There was a flurry of end of year activity at the State Agency Databases Across the Fifty States project (http://wikis.ala.org/godort/index.php/State_Agency_Databases) over the last few weeks, including our annual compilation of usage statistics. We also had the sad duty of returning 11 pages to orphan status as they were not updated in 2012.
But first, the good news! All together, state project pages were visited 201,084 times in 2012. This is nearly triple the number of visits in 2011. Our subject pages also got about three times more visits in 2012, logging 28,131 visits.
The most popular state page was Alaska, followed closely by Missouri. The Prisoner Locater page continued in its number one spot among subject pages, but Lynn McClelland's Healthcare Practitioner pages were a close second.
The full statistics worksheet listing individual stats for all states and subject pages is linked from our main project page under 2012 Usage Stats.
For a full listing of all changes to project pages during the last two weeks, visit http://tinyurl.com/statedbs14d. Below are some highlights of activity.
MICHIGAN (Michael McDonnell)
Michigan Healthcare Help - This site provides information on where to find free or inexpensive health related services. Included are links to free clinics, mental health services, dental care, prescription drug programs, family planning, and cancer screening and treatment services. You can also find assistance with Medicaid enrollment here.
MISSOURI (Annie Moots)
Field Guide - What plant or animal is that? - Search the database of plants, animals and mushrooms found in Missouri.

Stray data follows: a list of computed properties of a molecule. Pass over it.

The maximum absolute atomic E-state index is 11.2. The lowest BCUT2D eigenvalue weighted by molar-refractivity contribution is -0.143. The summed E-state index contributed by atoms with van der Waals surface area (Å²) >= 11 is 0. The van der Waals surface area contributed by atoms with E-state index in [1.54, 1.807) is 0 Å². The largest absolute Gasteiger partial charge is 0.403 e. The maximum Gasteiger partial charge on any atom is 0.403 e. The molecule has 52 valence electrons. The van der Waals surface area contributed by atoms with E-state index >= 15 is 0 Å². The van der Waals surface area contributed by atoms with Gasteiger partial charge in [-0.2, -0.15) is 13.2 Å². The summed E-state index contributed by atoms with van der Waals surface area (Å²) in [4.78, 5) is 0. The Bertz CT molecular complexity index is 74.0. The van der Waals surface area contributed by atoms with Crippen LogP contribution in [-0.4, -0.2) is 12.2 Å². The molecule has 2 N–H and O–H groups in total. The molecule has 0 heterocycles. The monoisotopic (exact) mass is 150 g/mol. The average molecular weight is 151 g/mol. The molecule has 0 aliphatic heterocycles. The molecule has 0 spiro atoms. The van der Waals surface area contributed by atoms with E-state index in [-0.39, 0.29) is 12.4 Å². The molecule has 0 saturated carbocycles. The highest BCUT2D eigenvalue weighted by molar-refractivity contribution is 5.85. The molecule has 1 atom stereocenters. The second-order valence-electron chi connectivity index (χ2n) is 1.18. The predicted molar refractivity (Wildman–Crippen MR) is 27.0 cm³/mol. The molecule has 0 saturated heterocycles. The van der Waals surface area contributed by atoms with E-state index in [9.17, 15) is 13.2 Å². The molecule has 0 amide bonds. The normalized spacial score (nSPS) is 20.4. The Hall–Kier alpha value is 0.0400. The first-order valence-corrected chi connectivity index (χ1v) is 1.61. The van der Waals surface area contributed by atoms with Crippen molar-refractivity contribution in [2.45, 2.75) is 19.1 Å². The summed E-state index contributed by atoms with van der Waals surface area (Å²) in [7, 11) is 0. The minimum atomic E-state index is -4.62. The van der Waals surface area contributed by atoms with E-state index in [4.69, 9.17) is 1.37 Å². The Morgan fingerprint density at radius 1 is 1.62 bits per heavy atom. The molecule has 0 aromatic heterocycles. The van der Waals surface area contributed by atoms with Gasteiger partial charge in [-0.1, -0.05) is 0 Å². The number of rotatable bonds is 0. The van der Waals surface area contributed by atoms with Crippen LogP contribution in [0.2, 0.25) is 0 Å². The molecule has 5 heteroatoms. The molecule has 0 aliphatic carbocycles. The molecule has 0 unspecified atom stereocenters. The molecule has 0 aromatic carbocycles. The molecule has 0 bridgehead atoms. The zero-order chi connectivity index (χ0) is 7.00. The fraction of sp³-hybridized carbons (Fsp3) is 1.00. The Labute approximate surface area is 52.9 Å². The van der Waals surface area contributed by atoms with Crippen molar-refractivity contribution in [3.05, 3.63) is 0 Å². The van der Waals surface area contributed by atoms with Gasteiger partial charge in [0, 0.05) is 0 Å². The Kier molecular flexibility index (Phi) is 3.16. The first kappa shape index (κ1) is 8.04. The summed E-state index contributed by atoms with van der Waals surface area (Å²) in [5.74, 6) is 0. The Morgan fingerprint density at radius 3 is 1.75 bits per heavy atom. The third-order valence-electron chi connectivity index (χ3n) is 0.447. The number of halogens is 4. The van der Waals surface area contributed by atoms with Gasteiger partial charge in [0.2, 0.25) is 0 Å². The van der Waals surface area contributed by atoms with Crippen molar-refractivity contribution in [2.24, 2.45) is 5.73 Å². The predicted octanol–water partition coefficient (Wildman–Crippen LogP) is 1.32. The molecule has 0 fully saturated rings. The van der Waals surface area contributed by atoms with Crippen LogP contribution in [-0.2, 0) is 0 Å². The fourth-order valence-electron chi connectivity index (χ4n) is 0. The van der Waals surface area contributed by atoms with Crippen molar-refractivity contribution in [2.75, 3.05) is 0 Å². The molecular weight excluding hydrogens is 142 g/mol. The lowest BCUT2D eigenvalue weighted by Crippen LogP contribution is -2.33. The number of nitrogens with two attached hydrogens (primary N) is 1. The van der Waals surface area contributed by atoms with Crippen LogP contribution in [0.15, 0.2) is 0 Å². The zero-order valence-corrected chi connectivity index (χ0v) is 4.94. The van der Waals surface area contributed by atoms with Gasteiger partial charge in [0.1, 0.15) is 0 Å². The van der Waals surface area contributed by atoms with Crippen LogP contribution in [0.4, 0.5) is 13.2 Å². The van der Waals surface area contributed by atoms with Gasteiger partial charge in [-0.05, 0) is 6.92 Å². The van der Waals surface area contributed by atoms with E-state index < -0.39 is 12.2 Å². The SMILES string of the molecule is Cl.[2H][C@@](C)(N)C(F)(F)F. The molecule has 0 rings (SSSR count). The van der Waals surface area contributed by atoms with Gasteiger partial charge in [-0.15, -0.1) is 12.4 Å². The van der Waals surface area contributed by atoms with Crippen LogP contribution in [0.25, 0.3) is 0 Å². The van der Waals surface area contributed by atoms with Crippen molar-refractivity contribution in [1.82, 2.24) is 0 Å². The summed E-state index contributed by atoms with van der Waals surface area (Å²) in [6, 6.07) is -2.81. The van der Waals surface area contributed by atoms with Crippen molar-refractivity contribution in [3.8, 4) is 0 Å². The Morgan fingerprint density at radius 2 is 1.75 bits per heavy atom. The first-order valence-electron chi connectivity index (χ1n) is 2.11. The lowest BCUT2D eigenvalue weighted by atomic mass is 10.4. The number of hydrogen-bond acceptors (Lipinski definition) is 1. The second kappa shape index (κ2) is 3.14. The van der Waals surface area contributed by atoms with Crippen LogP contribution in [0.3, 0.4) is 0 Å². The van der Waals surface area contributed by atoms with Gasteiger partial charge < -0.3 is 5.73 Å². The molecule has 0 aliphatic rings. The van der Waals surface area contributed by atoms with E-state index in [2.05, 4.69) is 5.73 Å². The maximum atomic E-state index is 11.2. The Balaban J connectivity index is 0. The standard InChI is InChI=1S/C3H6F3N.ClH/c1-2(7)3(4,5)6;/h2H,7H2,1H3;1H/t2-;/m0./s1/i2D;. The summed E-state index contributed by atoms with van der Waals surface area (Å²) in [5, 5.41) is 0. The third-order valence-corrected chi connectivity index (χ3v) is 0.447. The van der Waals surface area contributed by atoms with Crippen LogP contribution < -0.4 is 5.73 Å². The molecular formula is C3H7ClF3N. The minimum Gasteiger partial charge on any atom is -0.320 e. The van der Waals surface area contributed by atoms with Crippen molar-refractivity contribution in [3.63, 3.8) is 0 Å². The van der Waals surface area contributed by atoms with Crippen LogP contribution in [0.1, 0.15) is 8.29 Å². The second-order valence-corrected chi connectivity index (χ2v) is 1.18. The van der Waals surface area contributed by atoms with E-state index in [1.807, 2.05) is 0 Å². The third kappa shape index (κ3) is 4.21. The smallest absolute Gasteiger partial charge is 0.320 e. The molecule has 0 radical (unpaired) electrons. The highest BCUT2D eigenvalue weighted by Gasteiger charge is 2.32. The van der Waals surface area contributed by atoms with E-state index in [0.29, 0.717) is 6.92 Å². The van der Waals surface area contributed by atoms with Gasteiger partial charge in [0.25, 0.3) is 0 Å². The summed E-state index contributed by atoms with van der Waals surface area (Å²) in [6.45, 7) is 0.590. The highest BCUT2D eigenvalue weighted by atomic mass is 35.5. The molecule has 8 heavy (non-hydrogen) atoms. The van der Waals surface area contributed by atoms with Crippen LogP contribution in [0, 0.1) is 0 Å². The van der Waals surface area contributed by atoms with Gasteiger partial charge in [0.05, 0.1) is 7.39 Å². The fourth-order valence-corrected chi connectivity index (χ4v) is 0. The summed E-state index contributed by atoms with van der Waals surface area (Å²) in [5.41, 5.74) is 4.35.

OHIO (Audrey Hall)
Interest Calculator - Select tax type, amount due, and payment date to calculate interest.
WASHINGTON (Marilyn Von Seggern)
Children's Safe Products Act Reports Database - Beginning in August 2012, manufacturers of children's products must report to Dept. of Ecology if their products contain toxic chemicals such as lead, cadmium and phthalates. The Reporting List of Chemicals of High Concern to Children can be searched by chemical, company, or product.
NEW ORPHANS FOR 2013
Some bad news for the project, but potentially good news for you. Since 2011, our project guidelines state that we will terminate volunteers who have not documented link checks or updated their pages in the past calendar year. State pages meeting that condition are put out for adoption the following January. So here is our new orphan list for 2013:
- District of Columbia
- South Carolina
If you are interested in taking on one of these pages, first read our volunteer guide and make sure that you are willing and able to meet the requirements of a project volunteer. Then contact Daniel Cornwall, the project coordinator using the contact link on our main page. After you are given the page and a wiki account (if needed), you will have two weeks to change the page to reflect your ownership.
We would love to have you join our group of 40 odd document enthusiasts and specialists. Just make sure you can fit quarterly link checks and database finding into your schedule.